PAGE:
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Press Release

Seattle Software Developer Pleads Guilty to Wire Fraud for COVID-Relief Fraud Scheme

For Immediate Release
Office of Public Affairs

A Seattle man pleaded guilty today to one count of wire fraud for carrying out a scheme to defraud several COVID-19 relief programs.

Acting Assistant Attorney General Brian C. Rabbitt of the Justice Department’s Criminal Division, U.S. Attorney Brian T. Moran of the Western District of Washington, Special Agent in Charge Weston King of the U.S. Small Business Administration Office of Inspector General’s (SBA-OIG) Western Region, Treasury Inspector General for Tax Administration (TIGTA) J. Russell George, and Special Agent in Charge Raymond Duda of the FBI’s Seattle Field Office made the announcement.

Baoke Zhang, 35, of Issaquah, Washington, pleaded guilty to one count of wire fraud before U.S. Magistrate Judge Brian A. Tsuchida of the Western District of Washington.

As part of his guilty plea, Zhang admitted that he carried out a scheme to defraud several different government and private COVID-19 relief programs intended to assist those facing financial difficulties due to the ongoing pandemic. 

Zhang admitted that he submitted four fraudulent applications to three different lenders for forgivable loans under the Paycheck Protection Program (PPP), a SBA program that provided payroll assistance to small businesses.  To support the loan applications, Zhang used fake entities for which he created fake payroll and tax records.  Two of the fraudulent loan applications sought $600,000 each, a third application sought $325,000, and a fourth sought approximately $41,000.  Zhang also submitted a fraudulent application to the SBA for an Economic Injury Disaster Loan (EIDL) in the name of one of the fake entities for which he also had applied for PPP loans.  The SBA paid Zhang a $10,000 EIDL advance before his fraud was detected.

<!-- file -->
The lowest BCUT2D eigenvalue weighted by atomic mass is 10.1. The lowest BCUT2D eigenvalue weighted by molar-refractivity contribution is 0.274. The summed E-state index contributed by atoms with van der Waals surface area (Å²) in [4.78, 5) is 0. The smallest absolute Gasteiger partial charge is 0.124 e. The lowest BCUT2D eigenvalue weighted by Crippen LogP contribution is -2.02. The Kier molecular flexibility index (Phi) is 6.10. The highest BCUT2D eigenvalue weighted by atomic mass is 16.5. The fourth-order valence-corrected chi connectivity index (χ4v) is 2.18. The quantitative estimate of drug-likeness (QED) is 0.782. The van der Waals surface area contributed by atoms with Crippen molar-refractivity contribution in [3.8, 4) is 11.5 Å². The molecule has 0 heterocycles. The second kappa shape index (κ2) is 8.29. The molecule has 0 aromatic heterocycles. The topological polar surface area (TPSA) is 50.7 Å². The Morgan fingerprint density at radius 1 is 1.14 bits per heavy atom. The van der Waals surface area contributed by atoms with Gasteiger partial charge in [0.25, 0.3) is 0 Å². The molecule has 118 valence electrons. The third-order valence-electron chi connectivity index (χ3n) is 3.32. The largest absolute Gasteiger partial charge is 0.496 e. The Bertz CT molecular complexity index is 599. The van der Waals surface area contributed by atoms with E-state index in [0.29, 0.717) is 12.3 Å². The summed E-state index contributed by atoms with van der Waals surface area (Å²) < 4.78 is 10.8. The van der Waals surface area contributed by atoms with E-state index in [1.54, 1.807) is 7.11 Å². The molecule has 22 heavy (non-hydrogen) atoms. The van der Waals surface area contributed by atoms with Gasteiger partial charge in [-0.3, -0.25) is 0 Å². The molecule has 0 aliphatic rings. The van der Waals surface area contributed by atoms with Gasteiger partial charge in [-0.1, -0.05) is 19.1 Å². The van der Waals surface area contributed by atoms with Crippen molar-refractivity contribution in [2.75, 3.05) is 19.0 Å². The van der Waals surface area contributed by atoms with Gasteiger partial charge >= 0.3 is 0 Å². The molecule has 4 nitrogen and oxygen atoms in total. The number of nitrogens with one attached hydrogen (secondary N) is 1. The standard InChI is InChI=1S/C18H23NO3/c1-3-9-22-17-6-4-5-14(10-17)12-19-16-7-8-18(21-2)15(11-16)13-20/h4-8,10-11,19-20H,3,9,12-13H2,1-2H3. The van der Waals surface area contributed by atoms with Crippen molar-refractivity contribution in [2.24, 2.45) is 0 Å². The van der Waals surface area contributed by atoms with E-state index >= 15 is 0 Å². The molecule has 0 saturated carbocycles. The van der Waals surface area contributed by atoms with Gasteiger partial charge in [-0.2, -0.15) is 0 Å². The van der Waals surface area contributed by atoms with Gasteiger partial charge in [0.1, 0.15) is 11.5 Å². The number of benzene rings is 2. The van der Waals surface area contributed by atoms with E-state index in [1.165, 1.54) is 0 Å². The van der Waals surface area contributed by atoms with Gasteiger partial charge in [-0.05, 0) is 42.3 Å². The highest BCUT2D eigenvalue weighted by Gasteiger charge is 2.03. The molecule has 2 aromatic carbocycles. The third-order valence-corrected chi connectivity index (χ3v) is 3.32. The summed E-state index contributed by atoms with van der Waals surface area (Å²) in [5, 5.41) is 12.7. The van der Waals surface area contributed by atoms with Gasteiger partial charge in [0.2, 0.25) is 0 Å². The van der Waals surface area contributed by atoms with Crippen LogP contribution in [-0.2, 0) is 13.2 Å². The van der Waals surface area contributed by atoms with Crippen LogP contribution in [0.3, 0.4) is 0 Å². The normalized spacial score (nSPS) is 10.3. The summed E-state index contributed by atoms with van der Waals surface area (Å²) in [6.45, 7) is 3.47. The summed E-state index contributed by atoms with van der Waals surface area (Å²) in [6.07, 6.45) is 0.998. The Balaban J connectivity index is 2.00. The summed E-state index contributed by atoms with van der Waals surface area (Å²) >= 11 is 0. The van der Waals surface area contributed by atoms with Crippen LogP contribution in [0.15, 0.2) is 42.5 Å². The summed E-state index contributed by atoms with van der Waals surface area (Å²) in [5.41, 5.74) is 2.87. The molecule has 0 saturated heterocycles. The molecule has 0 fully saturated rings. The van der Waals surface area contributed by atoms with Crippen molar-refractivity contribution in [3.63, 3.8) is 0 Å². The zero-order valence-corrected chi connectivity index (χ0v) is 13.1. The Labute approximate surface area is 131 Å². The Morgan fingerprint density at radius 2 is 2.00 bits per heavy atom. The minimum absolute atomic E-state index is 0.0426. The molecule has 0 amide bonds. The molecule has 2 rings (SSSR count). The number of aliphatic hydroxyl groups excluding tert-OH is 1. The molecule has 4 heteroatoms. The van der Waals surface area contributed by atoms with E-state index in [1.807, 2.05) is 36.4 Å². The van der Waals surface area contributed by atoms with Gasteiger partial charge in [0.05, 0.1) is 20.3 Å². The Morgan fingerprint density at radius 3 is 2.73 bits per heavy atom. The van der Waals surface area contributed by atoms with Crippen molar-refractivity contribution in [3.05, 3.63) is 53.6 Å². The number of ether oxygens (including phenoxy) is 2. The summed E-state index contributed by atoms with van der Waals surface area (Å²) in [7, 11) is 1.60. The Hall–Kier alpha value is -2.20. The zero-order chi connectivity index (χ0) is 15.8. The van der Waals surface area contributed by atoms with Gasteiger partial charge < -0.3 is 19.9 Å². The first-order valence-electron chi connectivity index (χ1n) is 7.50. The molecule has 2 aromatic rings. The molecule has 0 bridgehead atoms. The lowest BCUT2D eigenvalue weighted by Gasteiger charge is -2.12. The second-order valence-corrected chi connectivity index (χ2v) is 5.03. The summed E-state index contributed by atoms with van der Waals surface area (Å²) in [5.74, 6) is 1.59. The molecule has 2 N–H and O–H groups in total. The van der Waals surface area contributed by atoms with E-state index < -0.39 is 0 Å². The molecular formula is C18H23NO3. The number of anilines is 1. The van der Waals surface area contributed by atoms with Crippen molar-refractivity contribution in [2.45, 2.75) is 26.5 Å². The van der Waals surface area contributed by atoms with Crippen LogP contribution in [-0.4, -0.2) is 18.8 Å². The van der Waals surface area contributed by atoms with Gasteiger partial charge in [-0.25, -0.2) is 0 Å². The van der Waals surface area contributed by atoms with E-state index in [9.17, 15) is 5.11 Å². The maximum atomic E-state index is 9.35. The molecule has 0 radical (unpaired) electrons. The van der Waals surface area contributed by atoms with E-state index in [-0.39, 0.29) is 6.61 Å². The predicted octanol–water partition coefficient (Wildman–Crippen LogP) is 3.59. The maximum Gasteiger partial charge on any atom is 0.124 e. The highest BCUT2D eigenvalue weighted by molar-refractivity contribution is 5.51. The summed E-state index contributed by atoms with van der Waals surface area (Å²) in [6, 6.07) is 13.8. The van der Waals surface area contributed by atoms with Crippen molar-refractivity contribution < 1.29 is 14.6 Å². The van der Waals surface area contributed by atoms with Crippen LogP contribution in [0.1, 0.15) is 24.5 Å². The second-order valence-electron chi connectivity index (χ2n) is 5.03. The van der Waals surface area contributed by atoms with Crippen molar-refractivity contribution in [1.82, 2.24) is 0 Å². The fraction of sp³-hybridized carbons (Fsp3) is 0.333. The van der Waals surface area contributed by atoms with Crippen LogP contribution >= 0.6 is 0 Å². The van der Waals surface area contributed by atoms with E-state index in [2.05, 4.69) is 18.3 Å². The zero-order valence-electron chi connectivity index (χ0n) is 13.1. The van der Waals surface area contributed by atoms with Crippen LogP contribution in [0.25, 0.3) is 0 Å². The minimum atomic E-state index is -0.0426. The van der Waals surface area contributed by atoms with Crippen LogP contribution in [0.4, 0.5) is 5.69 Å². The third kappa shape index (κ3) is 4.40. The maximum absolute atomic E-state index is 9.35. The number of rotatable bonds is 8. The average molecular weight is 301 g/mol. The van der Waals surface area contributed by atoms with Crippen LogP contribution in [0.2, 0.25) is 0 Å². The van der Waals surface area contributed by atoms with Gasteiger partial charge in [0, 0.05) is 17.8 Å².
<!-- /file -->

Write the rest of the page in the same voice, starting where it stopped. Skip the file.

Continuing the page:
Zhang further admitted that he submitted fraudulent applications to two non-profit organizations providing grants to restaurant workers suffering economic hardship due to the pandemic.  Zhang submitted the various applications in the names of Zhang, his wife, and his parents, falsely claiming that each were restaurant workers who had either lost their jobs or lost wages due to COVID-19.  To support the applications, Zhang created fake letters from purported restaurant owners regarding employment and fake payroll records.  In fact, neither Zhang nor his wife or parents worked in restaurants.  Zhang obtained $1,500 from one of the non-profits before his fraud was detected.

Zhang also admitted that he submitted a fraudulent application to a multinational technology company headquartered in Seattle, Washington, that was providing grants to qualifying small businesses in the Seattle area.  Zhang falsely claimed in his application that he ran a small business in a local shopping center that had suffered economically due to the pandemic.  In fact, Zhang did not own any businesses.  Zhang obtained $5,000 from the relief program before his fraud was detected.

In total, Zhang admitted to attempting to defraud the various COVID-19 relief programs of more than $550,000.

This case was investigated by the SBA-OIG, the TIGTA, and the FBI.  Trial Attorney Amanda R. Vaughn of the Criminal Division’s Fraud Section and Assistant U.S. Attorney Brian Werner of the Western District of Washington are prosecuting the case.

Anyone with information about allegations of attempted fraud involving COVID-19 can report it by calling the Department of Justice’s National Center for Disaster Fraud Hotline at 866-720-5721 or via the NCDF Web Complaint Form at:

The year 2020 marks the 150th anniversary of the Department of Justice.  Learn more about the history of our agency at

Updated October 22, 2020

Disaster Fraud
Financial Fraud
Press Release Number: 20-1148